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Messages - rkrugg

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Table Top & RPG Games / Re: Numenera: Fantasy and Sci-Fi Hybrid
« on: June 25, 2014, 06:21:49 AM »
Is the similarity in the name Numenera to Tolkien's Numenor significant to the game, or just no more than a similarity, intended or otherwise?

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Table Top & RPG Games / Re: The great 1980s Dungeons & Dragons panic
« on: June 25, 2014, 06:17:42 AM »
Yup, I can remember back in the 1980s how one of my friends had to leave whenever we played D&D because it was a satanic influence...

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More research!  Can anybody comment on A) the Atlantis mythos  and/or B) portrayal of Indigenous Peoples in RPG and tabletop games?  Maybe some discourse on the Merfolk and Lord of Atlantis in MtG?  Or really, anything you want to mention.  Thanks!

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Fantasy Book & Author Discussion / Re: What do you think of Tolkien?
« on: June 12, 2014, 07:29:01 PM »
Thanks xiagan I appreciate the assist!

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Fantasy Book & Author Discussion / Re: What do you think of Tolkien?
« on: June 12, 2014, 03:57:17 PM »
And since I posed the question, I'll also answer it.  I have always felt that Tolkien is THE fantasy author, and I don't really understand when other fans of the genre don't feel the same way.  On the other hand, I'm 45 years old and I'm wondering if it is a generational perspective.

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Fantasy Book & Author Discussion / What do you think of Tolkien?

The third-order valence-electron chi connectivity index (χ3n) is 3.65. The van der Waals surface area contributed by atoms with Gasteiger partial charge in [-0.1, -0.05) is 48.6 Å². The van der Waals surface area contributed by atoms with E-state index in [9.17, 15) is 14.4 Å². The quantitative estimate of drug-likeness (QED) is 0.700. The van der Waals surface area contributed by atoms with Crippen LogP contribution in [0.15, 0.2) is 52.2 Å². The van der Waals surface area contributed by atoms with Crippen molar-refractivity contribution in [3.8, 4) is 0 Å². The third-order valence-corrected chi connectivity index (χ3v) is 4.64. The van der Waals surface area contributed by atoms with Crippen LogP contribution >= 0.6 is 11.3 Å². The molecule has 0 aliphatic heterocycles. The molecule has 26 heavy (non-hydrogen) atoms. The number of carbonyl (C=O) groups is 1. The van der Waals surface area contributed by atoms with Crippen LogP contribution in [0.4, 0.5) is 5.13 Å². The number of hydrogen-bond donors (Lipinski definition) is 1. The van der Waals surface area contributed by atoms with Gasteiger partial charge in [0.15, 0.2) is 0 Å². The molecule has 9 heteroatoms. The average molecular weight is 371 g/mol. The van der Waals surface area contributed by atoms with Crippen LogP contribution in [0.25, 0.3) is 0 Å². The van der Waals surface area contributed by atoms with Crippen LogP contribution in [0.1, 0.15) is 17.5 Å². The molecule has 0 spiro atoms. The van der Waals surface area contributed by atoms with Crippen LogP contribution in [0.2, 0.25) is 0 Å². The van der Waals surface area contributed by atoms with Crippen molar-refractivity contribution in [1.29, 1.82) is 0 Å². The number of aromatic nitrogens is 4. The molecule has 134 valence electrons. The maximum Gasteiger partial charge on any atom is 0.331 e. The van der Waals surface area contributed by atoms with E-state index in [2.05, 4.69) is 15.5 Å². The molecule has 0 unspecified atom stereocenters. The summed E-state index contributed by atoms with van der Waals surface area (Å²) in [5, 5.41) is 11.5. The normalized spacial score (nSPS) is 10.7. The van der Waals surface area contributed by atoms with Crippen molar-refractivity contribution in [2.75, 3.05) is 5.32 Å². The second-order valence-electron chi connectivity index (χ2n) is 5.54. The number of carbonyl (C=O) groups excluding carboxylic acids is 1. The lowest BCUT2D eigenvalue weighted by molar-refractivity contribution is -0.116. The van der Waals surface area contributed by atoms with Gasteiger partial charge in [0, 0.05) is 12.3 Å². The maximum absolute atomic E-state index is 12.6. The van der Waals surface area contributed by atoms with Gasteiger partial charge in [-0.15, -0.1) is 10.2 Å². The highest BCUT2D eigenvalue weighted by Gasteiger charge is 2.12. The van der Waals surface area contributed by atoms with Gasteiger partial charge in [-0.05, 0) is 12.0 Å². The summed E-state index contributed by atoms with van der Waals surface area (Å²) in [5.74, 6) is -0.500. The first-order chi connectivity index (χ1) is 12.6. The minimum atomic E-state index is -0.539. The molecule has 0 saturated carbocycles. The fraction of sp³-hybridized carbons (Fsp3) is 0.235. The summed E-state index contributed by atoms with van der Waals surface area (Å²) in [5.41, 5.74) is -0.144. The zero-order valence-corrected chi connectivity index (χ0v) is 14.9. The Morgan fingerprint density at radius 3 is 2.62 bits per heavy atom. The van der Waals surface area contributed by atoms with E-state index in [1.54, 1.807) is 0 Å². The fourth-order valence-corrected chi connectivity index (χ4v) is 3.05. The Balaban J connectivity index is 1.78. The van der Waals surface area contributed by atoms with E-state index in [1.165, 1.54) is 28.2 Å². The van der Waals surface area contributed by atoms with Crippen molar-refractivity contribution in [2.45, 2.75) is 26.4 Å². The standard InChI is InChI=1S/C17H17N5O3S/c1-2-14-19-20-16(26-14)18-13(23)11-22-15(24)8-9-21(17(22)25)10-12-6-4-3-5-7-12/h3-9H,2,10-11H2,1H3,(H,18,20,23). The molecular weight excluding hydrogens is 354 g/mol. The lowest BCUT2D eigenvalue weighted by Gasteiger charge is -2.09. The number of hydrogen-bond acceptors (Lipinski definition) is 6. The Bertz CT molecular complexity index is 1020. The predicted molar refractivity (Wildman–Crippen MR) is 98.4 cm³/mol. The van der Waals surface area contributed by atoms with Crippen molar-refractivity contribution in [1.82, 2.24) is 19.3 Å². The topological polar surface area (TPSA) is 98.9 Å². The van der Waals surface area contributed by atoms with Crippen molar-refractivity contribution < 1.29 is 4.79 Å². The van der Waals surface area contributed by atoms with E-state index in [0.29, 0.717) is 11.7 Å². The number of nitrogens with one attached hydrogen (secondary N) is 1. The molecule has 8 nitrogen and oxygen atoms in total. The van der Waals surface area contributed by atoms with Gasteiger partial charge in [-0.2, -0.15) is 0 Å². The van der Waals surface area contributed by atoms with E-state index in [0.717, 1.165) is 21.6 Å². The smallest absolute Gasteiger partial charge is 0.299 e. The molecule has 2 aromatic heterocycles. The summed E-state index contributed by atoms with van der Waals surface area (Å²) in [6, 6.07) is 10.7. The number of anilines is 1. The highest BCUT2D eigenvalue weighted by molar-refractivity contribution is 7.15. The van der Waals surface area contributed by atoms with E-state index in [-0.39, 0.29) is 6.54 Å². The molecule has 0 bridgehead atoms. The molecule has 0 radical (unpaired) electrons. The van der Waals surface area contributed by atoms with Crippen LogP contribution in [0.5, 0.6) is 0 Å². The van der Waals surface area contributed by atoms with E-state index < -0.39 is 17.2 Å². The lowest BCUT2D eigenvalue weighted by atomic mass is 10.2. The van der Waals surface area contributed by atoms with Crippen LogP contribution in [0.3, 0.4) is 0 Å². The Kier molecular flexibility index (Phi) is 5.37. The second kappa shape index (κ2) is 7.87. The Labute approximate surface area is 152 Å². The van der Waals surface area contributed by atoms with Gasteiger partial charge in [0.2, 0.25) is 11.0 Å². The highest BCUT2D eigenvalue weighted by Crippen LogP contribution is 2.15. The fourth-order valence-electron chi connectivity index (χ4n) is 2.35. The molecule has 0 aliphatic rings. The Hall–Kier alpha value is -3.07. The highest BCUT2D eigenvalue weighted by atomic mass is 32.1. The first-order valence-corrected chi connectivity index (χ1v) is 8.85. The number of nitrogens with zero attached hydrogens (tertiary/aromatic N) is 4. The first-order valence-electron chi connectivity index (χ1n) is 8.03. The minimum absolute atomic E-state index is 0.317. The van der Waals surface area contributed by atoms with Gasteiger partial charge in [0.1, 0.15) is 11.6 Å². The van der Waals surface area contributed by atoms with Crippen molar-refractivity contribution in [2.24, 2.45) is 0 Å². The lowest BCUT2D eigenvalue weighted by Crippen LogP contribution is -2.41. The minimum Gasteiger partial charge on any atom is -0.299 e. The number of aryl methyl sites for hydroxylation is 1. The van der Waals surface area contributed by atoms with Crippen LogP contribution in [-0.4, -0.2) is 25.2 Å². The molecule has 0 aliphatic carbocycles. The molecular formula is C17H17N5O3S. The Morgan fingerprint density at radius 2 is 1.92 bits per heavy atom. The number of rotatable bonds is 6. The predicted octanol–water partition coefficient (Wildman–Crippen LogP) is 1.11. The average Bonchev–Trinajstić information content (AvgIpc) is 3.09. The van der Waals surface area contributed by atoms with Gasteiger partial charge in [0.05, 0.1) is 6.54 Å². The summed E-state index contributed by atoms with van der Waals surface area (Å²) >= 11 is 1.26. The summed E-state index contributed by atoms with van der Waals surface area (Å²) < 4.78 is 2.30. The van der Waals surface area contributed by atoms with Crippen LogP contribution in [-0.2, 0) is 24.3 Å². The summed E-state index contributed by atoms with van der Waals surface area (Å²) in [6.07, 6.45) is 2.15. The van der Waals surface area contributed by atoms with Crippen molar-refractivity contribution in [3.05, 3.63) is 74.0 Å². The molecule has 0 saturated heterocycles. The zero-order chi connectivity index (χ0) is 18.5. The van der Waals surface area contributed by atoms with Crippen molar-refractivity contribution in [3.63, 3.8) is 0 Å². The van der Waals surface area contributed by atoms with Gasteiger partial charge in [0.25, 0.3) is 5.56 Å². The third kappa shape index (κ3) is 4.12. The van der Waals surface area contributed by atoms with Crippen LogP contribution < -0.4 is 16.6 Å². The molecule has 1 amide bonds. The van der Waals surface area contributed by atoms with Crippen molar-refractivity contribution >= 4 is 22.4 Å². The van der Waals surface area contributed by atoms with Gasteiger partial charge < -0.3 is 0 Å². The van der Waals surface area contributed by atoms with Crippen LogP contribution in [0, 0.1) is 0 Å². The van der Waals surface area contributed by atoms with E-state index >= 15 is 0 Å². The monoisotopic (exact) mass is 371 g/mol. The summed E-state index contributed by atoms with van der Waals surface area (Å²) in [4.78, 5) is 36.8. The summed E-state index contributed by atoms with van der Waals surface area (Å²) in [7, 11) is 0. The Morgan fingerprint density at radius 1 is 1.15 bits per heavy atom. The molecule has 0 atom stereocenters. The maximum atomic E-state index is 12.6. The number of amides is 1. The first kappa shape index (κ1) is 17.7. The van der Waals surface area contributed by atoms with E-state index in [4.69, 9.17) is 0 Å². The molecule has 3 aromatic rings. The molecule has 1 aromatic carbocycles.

« on: June 12, 2014, 03:47:31 PM »
Yes, I know it's a less-than-scintillating subject title, but bear with me, it's for research... 

Do you think that Tolkien's work (specifically The Hobbit and The Lord of the Rings) is just absolutely the standard against which all Fantasy must eventually be judged?  Or do you feel that he may be somewhat overrated?  If you put together a Must-Read list of the genre, would Tolkien be at the top, no question about it?  Or would he be on the list, but near the perhaps not even on the list at all?

And here's the research part...  What year were you born?

Thanks in advance, anyone who feels like commenting, and also thanks in advance for keeping the conversation civil!  :D


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ERB's Barsoom series.  Again.  For something like the dozenth time.   :D

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Contemporary:  Can't go wrong with Hobbs and Lynch!

Classic:  Might try the Chronicles of Prydain by Lloyd Alexander or the Dragonriders of Pern books by Anne McCaffrey...

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Writers' Corner / Re: Describing accents...
« on: June 09, 2014, 02:07:54 AM »
It all comes down to communication, so if you can communicate the fact that the character has an accent, then you can move on with the story.  Louis L'Amour was a master of establishing a first-person character with a back-woods, rough-hewn voice, and then slowly dropping the rural accent, in such a subtle way that he could then tell the story without using any other accent devices, yet the voice of the character was firmly identified.

Additionally, you need to be able to clearly hear the voice or accent yourself before you can convey it to the reader.  For example, what do you mean by an African accent?  The phrase has no meaning, as there is no "African" language.  And even if there were, it may not be enough to simply identify the language... a strong English accent, without further detail, might indicate either an extremely upper-class character, such a royalty, or an extremely lower-class character, such as a back-alley street thug.

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